Of course you can set up your own blog. That is what I’ve done at FreeSpeech.com.
    As I have said many times, not allowing comments is a problem because the people who read the original article, that is, the one full of lies, have no way of knowing that the issues in the original post are disputed unless they just happen stumble on the dissent.
    When comments are enabled, the flaws in a post can be shown immediately and anyone who reads the post has the ability to be made aware immediately that some of the post could have had false statements in it. I never said that J, or Mike Wang, or anyone else didn’t have the right to turn off comments. To the contrary, I said they had every right to do that:
    http://www.freespeech.com/archives/000377.html
    Many people do it and it is their right. But I will say that it is a “Bad Thing” and that it does not help in promoting the search for the truth. Get it?
    I never said anyone was censoring me. I simple said that not allowing comments on your own posts is a sheild to hide behind and makes your posts less legit if you think the search for the truth of an issue is important.
    I think we can all agree that the search for the truth should be important, right?
    God knows I have been wrong in my posts before and having comments enabled allowed astute viewers to help me see the truth. This is a good thing.
    http://www.freespeech.com/archives/000367.html
    See, in that last post, how Roger Sweeny was able to add some good thoughts on my position, and allow anyone who reads that to know that I might have been opverreacting a bit. And I appreciated that. This is the type of proper search for the truth that makes blogs a powerful force for good. If I had not had comments enabled, I’d still be convinced of my original position. Now I have learned and everyone else that reads it will see both sides of the story. This is truly Free Speech in action.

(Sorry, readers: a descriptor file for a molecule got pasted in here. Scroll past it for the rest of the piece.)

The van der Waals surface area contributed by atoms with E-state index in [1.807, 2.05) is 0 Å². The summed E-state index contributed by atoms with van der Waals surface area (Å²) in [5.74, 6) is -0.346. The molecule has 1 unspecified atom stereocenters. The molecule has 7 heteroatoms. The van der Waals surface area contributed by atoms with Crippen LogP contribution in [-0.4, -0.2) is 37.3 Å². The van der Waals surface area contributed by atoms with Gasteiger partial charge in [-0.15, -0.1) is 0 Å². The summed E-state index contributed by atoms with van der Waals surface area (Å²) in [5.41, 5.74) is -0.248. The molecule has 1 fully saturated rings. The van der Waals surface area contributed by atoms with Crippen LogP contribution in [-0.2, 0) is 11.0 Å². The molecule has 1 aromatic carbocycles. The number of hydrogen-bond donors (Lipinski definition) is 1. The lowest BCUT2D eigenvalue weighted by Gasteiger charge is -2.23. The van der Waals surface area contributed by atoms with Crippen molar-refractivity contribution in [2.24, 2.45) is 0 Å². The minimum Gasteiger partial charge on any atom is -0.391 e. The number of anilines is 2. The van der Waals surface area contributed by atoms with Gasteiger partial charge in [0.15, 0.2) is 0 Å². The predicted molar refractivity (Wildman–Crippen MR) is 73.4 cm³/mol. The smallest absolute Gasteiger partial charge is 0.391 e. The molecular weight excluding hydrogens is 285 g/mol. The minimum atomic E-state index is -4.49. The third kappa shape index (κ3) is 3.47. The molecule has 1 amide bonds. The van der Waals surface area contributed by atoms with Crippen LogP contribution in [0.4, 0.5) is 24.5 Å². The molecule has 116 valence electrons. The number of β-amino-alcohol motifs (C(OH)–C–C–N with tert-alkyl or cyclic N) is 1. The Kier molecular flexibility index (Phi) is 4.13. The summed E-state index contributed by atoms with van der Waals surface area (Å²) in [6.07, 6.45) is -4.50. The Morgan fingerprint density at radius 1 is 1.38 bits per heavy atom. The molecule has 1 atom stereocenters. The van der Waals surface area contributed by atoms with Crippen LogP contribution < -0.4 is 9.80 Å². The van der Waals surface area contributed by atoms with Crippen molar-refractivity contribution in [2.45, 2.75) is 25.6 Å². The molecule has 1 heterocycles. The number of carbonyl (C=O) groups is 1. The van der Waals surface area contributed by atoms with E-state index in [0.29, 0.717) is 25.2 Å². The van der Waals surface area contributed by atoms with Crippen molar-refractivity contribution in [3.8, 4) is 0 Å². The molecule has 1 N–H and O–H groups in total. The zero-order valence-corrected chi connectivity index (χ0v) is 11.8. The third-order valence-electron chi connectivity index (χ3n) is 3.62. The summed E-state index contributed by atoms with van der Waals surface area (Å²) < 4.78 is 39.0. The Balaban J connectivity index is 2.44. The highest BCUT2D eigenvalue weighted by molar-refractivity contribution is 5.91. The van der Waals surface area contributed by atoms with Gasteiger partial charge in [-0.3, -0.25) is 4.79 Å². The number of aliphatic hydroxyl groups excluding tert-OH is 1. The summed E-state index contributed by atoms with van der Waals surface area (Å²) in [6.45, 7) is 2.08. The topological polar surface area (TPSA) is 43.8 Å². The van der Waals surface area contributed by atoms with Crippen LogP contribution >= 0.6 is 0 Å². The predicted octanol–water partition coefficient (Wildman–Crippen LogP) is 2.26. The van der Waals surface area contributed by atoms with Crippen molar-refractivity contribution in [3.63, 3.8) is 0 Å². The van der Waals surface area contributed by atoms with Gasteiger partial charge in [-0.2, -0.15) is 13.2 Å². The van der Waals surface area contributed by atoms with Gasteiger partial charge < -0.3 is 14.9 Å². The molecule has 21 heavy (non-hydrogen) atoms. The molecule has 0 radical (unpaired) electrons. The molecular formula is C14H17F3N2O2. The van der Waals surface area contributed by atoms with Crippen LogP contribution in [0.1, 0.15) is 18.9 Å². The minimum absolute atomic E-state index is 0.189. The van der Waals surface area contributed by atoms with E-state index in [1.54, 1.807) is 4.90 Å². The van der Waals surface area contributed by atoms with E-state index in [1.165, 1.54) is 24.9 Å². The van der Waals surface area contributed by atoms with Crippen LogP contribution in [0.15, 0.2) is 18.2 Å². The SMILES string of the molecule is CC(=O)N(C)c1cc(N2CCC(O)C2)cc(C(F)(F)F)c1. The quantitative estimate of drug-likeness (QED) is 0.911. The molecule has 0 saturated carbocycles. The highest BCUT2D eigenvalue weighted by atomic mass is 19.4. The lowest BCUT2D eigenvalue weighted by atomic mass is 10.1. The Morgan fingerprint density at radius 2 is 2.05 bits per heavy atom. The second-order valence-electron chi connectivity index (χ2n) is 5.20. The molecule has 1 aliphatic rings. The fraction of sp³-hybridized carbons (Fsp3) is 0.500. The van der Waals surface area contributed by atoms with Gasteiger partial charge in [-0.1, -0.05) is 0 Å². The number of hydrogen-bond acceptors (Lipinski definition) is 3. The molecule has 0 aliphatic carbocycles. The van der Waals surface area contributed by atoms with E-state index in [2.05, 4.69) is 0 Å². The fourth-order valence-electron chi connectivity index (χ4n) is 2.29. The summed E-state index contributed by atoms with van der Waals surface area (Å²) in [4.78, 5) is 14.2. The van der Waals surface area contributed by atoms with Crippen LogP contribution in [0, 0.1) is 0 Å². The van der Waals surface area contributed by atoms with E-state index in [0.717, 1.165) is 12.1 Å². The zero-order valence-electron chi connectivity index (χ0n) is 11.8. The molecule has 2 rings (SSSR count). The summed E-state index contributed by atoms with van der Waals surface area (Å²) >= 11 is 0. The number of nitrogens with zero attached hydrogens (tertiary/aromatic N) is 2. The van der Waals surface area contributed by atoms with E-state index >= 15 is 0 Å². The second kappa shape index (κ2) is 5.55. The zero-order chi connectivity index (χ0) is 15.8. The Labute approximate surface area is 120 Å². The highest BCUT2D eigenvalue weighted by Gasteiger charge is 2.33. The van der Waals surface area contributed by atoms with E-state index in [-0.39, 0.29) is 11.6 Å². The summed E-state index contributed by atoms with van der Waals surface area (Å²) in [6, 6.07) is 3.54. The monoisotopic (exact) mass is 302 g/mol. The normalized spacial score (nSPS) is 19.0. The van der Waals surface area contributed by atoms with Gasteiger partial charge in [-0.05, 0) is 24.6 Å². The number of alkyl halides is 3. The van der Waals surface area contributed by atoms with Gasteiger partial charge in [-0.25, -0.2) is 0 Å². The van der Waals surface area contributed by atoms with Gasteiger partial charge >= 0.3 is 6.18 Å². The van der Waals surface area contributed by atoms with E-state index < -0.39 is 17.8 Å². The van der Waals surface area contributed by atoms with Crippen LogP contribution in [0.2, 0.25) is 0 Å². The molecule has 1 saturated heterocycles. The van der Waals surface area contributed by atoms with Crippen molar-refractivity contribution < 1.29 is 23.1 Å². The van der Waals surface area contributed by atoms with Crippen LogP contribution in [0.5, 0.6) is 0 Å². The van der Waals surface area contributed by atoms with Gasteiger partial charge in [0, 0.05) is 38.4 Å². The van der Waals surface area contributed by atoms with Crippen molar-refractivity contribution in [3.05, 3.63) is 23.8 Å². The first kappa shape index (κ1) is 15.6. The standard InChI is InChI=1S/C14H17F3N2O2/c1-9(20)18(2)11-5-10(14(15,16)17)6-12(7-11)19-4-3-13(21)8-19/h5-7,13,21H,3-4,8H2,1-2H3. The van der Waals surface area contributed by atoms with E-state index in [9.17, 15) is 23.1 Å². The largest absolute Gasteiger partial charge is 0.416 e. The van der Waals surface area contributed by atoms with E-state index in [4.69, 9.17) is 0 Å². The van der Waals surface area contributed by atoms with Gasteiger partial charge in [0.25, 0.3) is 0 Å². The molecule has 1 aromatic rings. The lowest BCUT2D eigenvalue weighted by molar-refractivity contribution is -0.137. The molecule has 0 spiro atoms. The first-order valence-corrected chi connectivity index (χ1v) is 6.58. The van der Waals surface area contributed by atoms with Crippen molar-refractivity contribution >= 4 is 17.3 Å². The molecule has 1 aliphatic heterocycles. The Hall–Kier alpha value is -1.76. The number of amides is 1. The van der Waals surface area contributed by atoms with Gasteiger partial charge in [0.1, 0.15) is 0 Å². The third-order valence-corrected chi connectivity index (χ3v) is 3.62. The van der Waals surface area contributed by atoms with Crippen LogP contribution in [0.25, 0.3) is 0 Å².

The problem is that people like Mike and J don’t want to know the truth and as such they should be exposed as people uninterested in the truth. And the shield of no comments that allows them to hide the truth should be made plain to everyone.
    Make sense?
    On a side note, it seems that Mike and J might be the same person cheating in the New BLog Showcase. It wouldn’t suprise me. Check this out..
    http://www.freespeech.com/archives/000394.html
    So I hope my point is clear now.. Anyone else have any thoughts?

  • http://www.freespeech.com Del Simmons

    For what it’s worth, I think with huge sites like Instapundit, comments are not nearly so important. If InstaPundit makes a false claim, everyone and their brother will be talking about it. There is a much smaller chance that the dissent won’t be stumbled upon, if that makes sense. Not to mention that when you get that much traffic, having comments enabled becomes a huge strain on the server and the comments get so long that nobody can read them all anyway. But for people starting a new blog that have a smaller audience, enabling comments is critical.

  • http://jimtreacher.com Jim Treacher

    “As I have said many times, not allowing comments is a problem because the people who read the original article, that is, the one full of lies, have no way of knowing that the issues in the original post are disputed unless they just happen stumble on the dissent.”